Enstar terminates sales process for Atrium and StarStone

Enstar has announced that it is no longer exploring a potential sale of its active underwriting businesses, Atrium and StarStone.

In June, the carrier revealed that it had, alongside fellow investor Stone Point Capital, retained investment bank Evercore to “assist in evaluating market interest regarding the potential sale” of the two carriers.

However, in a follow-up US Securities and Exchange Commission filing dated 18 September, Enstar said that it had now terminated this process.

“The Company and Stone Point initially engaged an investment bank to assess interest in these businesses in light of their favourable perception of market conditions (following several recent transactions in the industry), but have decided to stop the evaluation process and continue as owners of StarStone and Atrium,” it stated.

Enstar and Stone Point acquired Atrium, which manages Lloyd’s Syndicate 609, for around $153mn in 2013, as part of the legacy firm’s efforts to move into the live non-life underwriting market.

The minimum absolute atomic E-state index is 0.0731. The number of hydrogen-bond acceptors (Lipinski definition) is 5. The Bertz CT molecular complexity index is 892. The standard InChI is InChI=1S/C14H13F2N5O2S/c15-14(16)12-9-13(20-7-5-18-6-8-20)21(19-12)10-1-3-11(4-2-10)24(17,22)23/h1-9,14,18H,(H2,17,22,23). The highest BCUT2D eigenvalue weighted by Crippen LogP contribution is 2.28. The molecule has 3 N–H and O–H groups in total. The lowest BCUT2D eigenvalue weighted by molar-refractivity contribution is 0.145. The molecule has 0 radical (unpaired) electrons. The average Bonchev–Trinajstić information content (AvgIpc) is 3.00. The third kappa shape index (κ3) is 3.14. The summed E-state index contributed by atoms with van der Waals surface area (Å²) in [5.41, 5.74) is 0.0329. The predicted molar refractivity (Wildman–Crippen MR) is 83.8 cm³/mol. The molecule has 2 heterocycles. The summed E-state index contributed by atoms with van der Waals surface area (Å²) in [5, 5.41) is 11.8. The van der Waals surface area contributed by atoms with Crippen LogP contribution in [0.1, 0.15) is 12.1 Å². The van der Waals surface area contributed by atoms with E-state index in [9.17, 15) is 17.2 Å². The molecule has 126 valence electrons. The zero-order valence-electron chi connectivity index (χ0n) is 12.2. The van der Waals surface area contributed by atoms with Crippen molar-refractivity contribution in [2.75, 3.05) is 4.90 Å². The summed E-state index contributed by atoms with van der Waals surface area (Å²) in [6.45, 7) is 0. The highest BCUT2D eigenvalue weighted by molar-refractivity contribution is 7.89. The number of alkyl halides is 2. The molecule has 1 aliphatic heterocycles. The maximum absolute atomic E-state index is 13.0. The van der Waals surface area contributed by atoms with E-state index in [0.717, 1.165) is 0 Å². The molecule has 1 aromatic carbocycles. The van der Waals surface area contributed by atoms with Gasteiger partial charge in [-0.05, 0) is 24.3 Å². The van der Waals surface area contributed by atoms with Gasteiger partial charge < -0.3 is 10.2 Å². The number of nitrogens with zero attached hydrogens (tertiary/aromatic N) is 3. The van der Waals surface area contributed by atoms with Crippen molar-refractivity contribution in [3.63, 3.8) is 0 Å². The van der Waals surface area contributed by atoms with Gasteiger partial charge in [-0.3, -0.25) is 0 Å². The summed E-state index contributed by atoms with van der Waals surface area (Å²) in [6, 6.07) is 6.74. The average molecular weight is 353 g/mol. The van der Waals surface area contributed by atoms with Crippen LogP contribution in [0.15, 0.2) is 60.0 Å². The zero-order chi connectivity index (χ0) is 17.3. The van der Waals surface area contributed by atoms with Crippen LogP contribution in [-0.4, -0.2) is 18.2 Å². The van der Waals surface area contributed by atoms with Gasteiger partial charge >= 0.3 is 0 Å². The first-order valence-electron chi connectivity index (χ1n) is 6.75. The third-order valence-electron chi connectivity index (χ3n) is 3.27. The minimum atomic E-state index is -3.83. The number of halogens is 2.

Enstar owns 60 percent of the Lloyd’s managing agency, while the Stone Point-managed Trident V fund owns the remaining 40 percent.

Meanwhile, in 2014, Enstar and Stone Point completed a $692mn deal to purchase Torus, which later rebranded to StarStone in 2015, continuing its expansion into live underwriting.

StarStone is owned 59 percent by Enstar, with the Trident V funds managed by Stone Point owning 39.3 percent and Dowling Capital Partners owning 1.7 percent.

Willis Re reorganises specialty business

Willis Re has restructured its specialty business, which has seen deputy CEO Jonathan Marsh take the role of chairman whilst Graeme Moore remains as CEO.

Meanwhile, Printhan Sothinathan has been appointed chief strategy officer. He will continue to manage the specialty analytics operations alongside his new responsibilities.

In terms of the structure of the business, Willis Re Specialty will now be comprised of two core units: marine, energy & aerospace, which will be led by Tim Compton; and specialty P&C, which will be led by Andy Law.